U.S. Appeals Court Affirms Ruling in Favor of FTC, Upholds Lower Court Order Against BurnLounge Pyramid Scheme
In a victory for the Federal Trade Commission, a federal appeals court has upheld a district court ruling that BurnLounge, a multi-level marketing business, and several associated individuals, operated a pyramid scheme causing millions of dollars of consumer harm. The court order permanently halted the defendants’ marketing methods, which lured more than 56,000 consumers by pretending to be a legitimate multi-level marketing program and making misleading claims about how much money participants could earn.
In 2007, the FTC alleged that BurnLounge Inc., Juan Alexander Arnold, John Taylor, Rob DeBoer and Scott Elliott sold opportunities to operate on-line digital music stores, but that the scheme was really an illegal pyramid scheme. In 2008, Elliott agreed to a settlement with the FTC that prohibited him from participating in any pyramid scheme or other prohibited marketing scheme, and from making false earning claims, and required him to give up $20,000 in ill-gotten gains.
In 2012, the U.S. District Court for the Central District of California, Western Division, ordered the other defendants collectively to pay $16.2 million in redress, and prohibited them from engaging in pyramid, Ponzi, or chain letter schemes or any schemes in which compensation for recruitment is unrelated to the sale of product to customers who are not participants. The order also barred them from making misrepresentations about multi-level marketing operations or business ventures, including misrepresentations about sales, income, profitability, or legality.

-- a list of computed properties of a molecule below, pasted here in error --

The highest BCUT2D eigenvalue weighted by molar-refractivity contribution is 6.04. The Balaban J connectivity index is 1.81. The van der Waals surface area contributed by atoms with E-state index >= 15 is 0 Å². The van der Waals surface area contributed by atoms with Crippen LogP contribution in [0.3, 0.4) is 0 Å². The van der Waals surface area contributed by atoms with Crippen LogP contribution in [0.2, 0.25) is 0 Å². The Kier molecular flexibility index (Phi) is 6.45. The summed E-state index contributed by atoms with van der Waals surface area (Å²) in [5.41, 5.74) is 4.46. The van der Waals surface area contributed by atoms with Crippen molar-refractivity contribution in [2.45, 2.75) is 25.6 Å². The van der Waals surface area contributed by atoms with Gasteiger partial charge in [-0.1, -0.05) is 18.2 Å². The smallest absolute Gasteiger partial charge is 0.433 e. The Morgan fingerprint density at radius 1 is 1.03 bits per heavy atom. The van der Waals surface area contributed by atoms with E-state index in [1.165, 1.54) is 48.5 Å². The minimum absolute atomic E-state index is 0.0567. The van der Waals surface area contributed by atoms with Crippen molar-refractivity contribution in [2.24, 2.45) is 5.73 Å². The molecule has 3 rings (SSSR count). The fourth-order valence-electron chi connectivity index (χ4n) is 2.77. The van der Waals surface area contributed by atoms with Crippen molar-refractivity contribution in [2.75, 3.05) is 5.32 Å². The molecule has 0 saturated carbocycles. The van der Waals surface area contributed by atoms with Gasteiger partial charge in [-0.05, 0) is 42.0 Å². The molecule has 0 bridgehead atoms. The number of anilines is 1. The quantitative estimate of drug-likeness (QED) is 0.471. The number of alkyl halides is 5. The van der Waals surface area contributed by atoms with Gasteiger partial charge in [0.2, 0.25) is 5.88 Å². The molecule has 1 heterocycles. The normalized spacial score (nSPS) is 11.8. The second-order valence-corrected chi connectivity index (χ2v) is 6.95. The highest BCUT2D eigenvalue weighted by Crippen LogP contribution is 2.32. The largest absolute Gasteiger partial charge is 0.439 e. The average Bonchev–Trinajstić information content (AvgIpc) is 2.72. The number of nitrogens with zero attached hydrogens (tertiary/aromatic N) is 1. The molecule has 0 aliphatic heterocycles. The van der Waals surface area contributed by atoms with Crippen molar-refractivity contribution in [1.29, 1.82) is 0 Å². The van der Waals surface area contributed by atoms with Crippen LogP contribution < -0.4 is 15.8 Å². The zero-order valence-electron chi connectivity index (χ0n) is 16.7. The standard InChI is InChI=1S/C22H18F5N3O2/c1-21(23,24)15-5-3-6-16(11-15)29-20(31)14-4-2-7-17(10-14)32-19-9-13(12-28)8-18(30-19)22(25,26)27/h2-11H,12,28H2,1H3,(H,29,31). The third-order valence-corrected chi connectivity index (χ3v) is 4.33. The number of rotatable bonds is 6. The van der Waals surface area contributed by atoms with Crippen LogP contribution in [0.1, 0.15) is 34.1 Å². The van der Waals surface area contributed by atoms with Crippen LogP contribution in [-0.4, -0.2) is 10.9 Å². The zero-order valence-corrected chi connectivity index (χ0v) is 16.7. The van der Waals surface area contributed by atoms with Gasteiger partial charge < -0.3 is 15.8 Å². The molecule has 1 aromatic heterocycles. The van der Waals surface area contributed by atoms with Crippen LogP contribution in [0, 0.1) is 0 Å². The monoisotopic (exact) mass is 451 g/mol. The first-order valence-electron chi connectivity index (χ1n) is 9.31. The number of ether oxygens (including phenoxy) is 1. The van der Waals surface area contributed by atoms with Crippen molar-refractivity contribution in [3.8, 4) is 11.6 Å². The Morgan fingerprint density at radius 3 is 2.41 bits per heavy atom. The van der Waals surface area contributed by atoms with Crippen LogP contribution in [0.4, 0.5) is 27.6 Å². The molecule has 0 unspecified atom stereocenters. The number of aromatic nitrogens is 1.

BurnLounge, Arnold and Taylor appealed the district court ruling. On June 2, 2014, the U.S. Court of Appeals for the Ninth Circuit upheld the lower court’s findings, stating, in part, “We agree with the district court that BurnLounge was an illegal pyramid scheme . . . because BurnLounge’s focus was recruitment, and because the rewards it paid in the form of cash bonuses were tied to recruitment rather than the sale of merchandise.”
The appeals court found that the legal test of a pyramid scheme does not require that the rewards be “completely” unrelated to the sale of products. The court noted that “[r]ecruiting was built into the compensation structure in that recruiting led to eligibility for cash rewards, and more recruiting led to higher rewards.” The court further stated that in this instance “the rewards for recruiting were ‘unrelated’ to sales to ultimate users because BurnLounge incentivized recruiting participants, not product sales.”
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